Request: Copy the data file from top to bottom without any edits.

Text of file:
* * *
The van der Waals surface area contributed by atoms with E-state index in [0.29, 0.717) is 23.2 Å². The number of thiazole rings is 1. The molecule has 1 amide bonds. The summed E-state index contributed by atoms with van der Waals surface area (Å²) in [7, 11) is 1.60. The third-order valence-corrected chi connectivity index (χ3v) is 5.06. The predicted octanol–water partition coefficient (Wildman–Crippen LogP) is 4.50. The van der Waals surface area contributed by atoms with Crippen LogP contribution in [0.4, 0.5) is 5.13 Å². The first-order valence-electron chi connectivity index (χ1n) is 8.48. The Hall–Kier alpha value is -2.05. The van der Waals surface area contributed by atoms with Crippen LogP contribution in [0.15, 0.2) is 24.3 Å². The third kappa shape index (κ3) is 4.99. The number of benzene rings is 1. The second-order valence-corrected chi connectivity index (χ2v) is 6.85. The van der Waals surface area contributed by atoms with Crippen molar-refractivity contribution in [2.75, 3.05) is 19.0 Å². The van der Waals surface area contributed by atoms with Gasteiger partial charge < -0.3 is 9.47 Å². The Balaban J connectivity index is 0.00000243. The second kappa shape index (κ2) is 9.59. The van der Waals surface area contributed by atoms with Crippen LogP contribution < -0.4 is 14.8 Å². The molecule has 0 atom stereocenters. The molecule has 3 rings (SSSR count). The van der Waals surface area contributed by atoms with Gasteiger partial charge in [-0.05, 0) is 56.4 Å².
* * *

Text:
The van der Waals surface area contributed by atoms with E-state index in [0.29, 0.717) is 23.2 Å². The number of thiazole rings is 1. The molecule has 1 amide bonds. The summed E-state index contributed by atoms with van der Waals surface area (Å²) in [7, 11) is 1.60. The third-order valence-corrected chi connectivity index (χ3v) is 5.06. The predicted octanol–water partition coefficient (Wildman–Crippen LogP) is 4.50. The van der Waals surface area contributed by atoms with Crippen LogP contribution in [0.4, 0.5) is 5.13 Å². The first-order valence-electron chi connectivity index (χ1n) is 8.48. The Hall–Kier alpha value is -2.05. The van der Waals surface area contributed by atoms with Crippen LogP contribution in [0.15, 0.2) is 24.3 Å². The third kappa shape index (κ3) is 4.99. The number of benzene rings is 1. The second-order valence-corrected chi connectivity index (χ2v) is 6.85. The van der Waals surface area contributed by atoms with Crippen molar-refractivity contribution in [2.75, 3.05) is 19.0 Å². The van der Waals surface area contributed by atoms with Gasteiger partial charge < -0.3 is 9.47 Å². The Balaban J connectivity index is 0.00000243. The second kappa shape index (κ2) is 9.59. The van der Waals surface area contributed by atoms with Crippen LogP contribution < -0.4 is 14.8 Å². The molecule has 0 atom stereocenters. The molecule has 3 rings (SSSR count). The van der Waals surface area contributed by atoms with Gasteiger partial charge in [-0.05, 0) is 56.4 Å².